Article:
If you’re a landscape photographer, this is a fantastic app for you to know exactly how the light is going to fall at any given time or place. When you open the app for the first time, you can soon see just how sophisticated this app is. One way to start is by pinpointing a location you want to investigate by using the search function. Just for fun, I’ve centred the locator pin here on Tower Bridge in London, for 1 August, 2018.
You can see from the screen shot above a few different pieces of information, including the time of sunrise at 0524. The yellow line indicates the angle of the sunrise, so you can plan for where on the horizon, the sun is going to appear. The Orange line does the same for sunset, so you can get yourself into the right position to capture the sun sinking into the night at 2049 hrs. The light blue and dark blue lines also show you the directions of moon rise and moonset, and the times are in the band of information below the map.
Below that band of information, you can see the lines with the sun and moon rising and falling below the horizon. You can scroll left and right to see the times of moon and sun rise and set over the next few days too. As you do, as lines sweep around the map to show how the sun and moon will track across the sky at the point which you have selected in the map.
At two times in the day, the radius circle will be highlighted in yellow, and that indicates the times at which you will experience the Golden Hour. These are really great times to capture your photographs, as the light will have that lovely sunset and sunrise golden glow that works so well in photos.
There’s lots of other things you can do too, like enter in your elevation and also view Google Streetview to check out your planned location too. The best thing about the app is that it presents very precise and accurate location information in a way that is easy-to-understand. It could make the difference between arriving in a location at the perfect time to get the shot you want, or missing it all together. For that alone, it’s worth the price. Another bonus is that you aren’t restricted to the app. Though you have to pay for that, it also has a browser based version - designed for use on desktops or laptops too - and that’s free.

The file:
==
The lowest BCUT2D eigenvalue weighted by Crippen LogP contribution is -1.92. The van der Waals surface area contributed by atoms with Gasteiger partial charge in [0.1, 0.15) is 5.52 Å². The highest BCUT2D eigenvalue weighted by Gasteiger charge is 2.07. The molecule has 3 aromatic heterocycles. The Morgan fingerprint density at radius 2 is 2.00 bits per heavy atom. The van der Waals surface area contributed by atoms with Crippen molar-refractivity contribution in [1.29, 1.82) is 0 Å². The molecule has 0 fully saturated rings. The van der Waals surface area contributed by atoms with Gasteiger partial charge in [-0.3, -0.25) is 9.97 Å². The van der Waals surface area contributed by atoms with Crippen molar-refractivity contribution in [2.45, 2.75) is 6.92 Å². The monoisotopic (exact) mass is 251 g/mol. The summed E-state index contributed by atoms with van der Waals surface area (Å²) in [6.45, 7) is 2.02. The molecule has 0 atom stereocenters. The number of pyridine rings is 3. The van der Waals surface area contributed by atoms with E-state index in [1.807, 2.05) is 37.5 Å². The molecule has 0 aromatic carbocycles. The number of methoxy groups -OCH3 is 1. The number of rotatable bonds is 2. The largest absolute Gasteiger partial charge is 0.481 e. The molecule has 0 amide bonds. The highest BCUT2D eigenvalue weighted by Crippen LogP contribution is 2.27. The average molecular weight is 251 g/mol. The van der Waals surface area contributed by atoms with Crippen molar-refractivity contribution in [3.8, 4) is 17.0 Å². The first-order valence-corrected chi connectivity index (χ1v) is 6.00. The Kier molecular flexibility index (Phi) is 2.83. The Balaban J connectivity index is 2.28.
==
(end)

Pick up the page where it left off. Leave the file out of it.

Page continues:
The Photographer’s Ephemeris 3D
Like the original app, this 3D version will allow you to see how the sunand moon are located in the sky. But this app add 3D topographical information like hills and valleys to show you exactly how the light will fall on the land that you are planning to take photographs in. So, let’s imagine I’m in the Lake District in England, and I want to see how the sun will fall on the land in a particular location at the beginning and the end of the day.
You get a good idea as to how this 3D version of the app can show you how a non-flat scene will look at a particular time of the day. You can control how complex the scene is to choose between fast loads and more detail - but be warned; the app takes up a lot of system resources and is battery heavy. It actually crashed a couple of times on my iPhone 7+ while testing the app, so bear that in mind.
Photo Transit “provides map-based field of view shot planning tools to help you visualise sight lines, compositions and lens/camera selection”. So, it’s more for your DSLR photographer who is looking to make choices between lenses and bodies that they may wish to take along to a particular location, and to get a preview of what they might see there using that equipment.
The app lets you specify the place where you will be and the point of interest you wish to take a photo of. You can then see the flied of view that your lens will give you from that point. Bu then, the best part is that you can switch to a Street view from your camera point and that field of view to give you an idea of what you will see with that equipment from that particular location, looking in the direction of the feature you’re taking a photograph of.
This is a very power trio of apps that you can buy as a bundle (£19.99 on the iOS app store), or separately. Having used them all for this review, I think they’re all useful in their own ways. The 3D app looks great in particular, but it did crash on me twice, so I’m not all that confident about its reliability. But, if you want to plan your shots in detail and not waste your time if you’re spending a day planning shoots in a particular location, this seems like a very valuable set of tools to have on your smartphone.
What do you think about The Photographer's Ephemeris suite of tools? Do you think it might be useful for you in your photography? Feel free to share your thoughts in the comments below.